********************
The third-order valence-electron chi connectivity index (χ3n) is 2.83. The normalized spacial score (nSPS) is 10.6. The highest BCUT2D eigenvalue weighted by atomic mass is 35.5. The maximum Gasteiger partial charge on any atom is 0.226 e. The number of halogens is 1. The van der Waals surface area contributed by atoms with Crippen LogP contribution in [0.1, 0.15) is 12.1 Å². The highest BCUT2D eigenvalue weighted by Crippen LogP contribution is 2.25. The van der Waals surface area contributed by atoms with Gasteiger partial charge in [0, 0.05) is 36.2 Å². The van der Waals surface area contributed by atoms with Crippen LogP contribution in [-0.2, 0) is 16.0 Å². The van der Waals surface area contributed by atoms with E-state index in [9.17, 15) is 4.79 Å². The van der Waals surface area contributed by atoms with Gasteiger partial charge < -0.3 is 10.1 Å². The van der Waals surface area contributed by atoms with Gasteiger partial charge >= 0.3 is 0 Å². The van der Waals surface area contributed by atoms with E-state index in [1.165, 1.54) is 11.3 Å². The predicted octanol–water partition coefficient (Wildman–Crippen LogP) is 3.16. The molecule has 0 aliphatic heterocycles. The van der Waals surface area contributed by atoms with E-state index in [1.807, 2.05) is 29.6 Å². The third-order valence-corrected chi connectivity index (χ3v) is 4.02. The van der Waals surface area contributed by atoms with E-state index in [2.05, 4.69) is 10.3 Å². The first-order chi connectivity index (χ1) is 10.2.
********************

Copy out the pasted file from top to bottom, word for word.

The third-order valence-electron chi connectivity index (χ3n) is 2.83. The normalized spacial score (nSPS) is 10.6. The highest BCUT2D eigenvalue weighted by atomic mass is 35.5. The maximum Gasteiger partial charge on any atom is 0.226 e. The number of halogens is 1. The van der Waals surface area contributed by atoms with Crippen LogP contribution in [0.1, 0.15) is 12.1 Å². The highest BCUT2D eigenvalue weighted by Crippen LogP contribution is 2.25. The van der Waals surface area contributed by atoms with Gasteiger partial charge in [0, 0.05) is 36.2 Å². The van der Waals surface area contributed by atoms with Crippen LogP contribution in [-0.2, 0) is 16.0 Å². The van der Waals surface area contributed by atoms with E-state index in [9.17, 15) is 4.79 Å². The van der Waals surface area contributed by atoms with Gasteiger partial charge < -0.3 is 10.1 Å². The van der Waals surface area contributed by atoms with Gasteiger partial charge >= 0.3 is 0 Å². The van der Waals surface area contributed by atoms with E-state index in [1.165, 1.54) is 11.3 Å². The predicted octanol–water partition coefficient (Wildman–Crippen LogP) is 3.16. The molecule has 0 aliphatic heterocycles. The van der Waals surface area contributed by atoms with E-state index in [1.807, 2.05) is 29.6 Å². The third-order valence-corrected chi connectivity index (χ3v) is 4.02. The van der Waals surface area contributed by atoms with E-state index in [2.05, 4.69) is 10.3 Å². The first-order chi connectivity index (χ1) is 10.2.